The South Bronx is as unique as a finger print or a strand of DNA, and its distinct idiosyncrasies can be imitated but never duplicated. That is because in order for the “Boogie Down” cultural milieu to have evolved, certain historical markers had to have been present: an intermingling of diverse races, religions, cultural traditions, customs and varied languages, all set against the broad landscape of multiple emerging indigenous creative artforms and modes of expression such as hip hop, break-dancing, graffiti, and salsa. These are but some of the elements that make up our special resilient and tenacious DNA. But, without a knowledge of our place in the larger historical timeline, we cannot be certain of our future, and we are open and susceptible to the record of our accomplishments and contributions being white-washed, co-opted, or negated entirely. So it is crucial that we come together to collect and archives this precious history and work toward correcting the record of revisionist historical accounts, politically slanted falsehoods, and outright biases.
The Bronx DNA Project (#bronxdna) begins to re-capture in one place, and in a collaborative manner, the various helix of cultural and historical narratives that have impacted our lives and crafted our very existence, and present it back to the larger universe. As you might imagine, this is a huge undertaking, and one we take very seriously. Toward that end, we are utilizing the support of historians, academics, journalists, among other chroniclers, and enhancing that base of information with the input of the real experts who know this history best — the residents whose stories we aim to tell, and will capture via a “stakeholder-led submission process.”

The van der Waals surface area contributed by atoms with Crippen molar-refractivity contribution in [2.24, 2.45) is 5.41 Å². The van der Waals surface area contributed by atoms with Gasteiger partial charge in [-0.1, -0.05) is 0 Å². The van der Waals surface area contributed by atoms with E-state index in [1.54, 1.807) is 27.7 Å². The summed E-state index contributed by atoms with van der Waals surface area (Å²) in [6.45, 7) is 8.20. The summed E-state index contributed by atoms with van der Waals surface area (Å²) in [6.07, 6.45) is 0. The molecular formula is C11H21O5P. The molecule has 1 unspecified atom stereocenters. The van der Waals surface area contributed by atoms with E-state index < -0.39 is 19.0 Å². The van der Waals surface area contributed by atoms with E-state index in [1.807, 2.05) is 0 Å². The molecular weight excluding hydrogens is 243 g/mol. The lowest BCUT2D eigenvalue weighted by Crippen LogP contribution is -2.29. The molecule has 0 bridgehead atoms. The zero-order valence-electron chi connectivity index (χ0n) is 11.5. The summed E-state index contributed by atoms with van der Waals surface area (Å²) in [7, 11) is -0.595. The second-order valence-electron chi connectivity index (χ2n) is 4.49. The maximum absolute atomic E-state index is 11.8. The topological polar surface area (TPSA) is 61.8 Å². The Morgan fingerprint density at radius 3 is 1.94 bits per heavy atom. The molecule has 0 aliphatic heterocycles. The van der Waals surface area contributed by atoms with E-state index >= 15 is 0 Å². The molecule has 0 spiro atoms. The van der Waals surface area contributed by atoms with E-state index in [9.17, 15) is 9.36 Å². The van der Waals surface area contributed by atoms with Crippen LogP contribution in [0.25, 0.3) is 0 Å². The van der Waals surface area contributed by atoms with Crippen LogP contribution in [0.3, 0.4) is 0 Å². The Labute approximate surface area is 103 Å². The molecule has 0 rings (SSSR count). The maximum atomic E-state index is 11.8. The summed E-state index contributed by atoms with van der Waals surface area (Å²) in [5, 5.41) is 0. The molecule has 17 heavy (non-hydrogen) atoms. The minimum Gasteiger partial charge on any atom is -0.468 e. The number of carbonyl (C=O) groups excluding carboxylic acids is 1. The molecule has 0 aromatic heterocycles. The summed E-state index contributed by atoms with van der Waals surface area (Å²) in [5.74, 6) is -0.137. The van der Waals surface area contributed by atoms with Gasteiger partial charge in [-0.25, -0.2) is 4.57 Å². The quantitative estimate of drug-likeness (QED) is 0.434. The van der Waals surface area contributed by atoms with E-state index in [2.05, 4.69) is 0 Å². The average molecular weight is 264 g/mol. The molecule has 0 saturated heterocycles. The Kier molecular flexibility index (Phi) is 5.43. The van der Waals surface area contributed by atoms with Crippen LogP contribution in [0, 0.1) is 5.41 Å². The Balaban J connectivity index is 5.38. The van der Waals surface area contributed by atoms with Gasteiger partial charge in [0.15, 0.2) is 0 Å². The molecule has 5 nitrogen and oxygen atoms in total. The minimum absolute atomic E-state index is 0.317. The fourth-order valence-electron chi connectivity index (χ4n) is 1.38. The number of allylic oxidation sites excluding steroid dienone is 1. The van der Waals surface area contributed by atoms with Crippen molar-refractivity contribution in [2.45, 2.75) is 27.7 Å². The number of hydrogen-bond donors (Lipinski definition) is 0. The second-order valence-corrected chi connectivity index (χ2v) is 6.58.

We hope you will join us in this effort to reclaim the proud historical axis of our people and communities and create a comprehensive database of our struggles and joys, our achievements and contributions, and compile it for the benefit and better understanding of our humble community. To be sure, this will not be an overnight venture, but rather a long-term incremental aggregation of information, that will slowly begin to show what we’ve seen and what we’ve done, as we collectively begin to tell the larger story of who we are.
These are OUR Stories. This is OUR history. This is OUR DNA.
Edwin Pagán, Program Manager, Bronx Culture Collective (BxCC)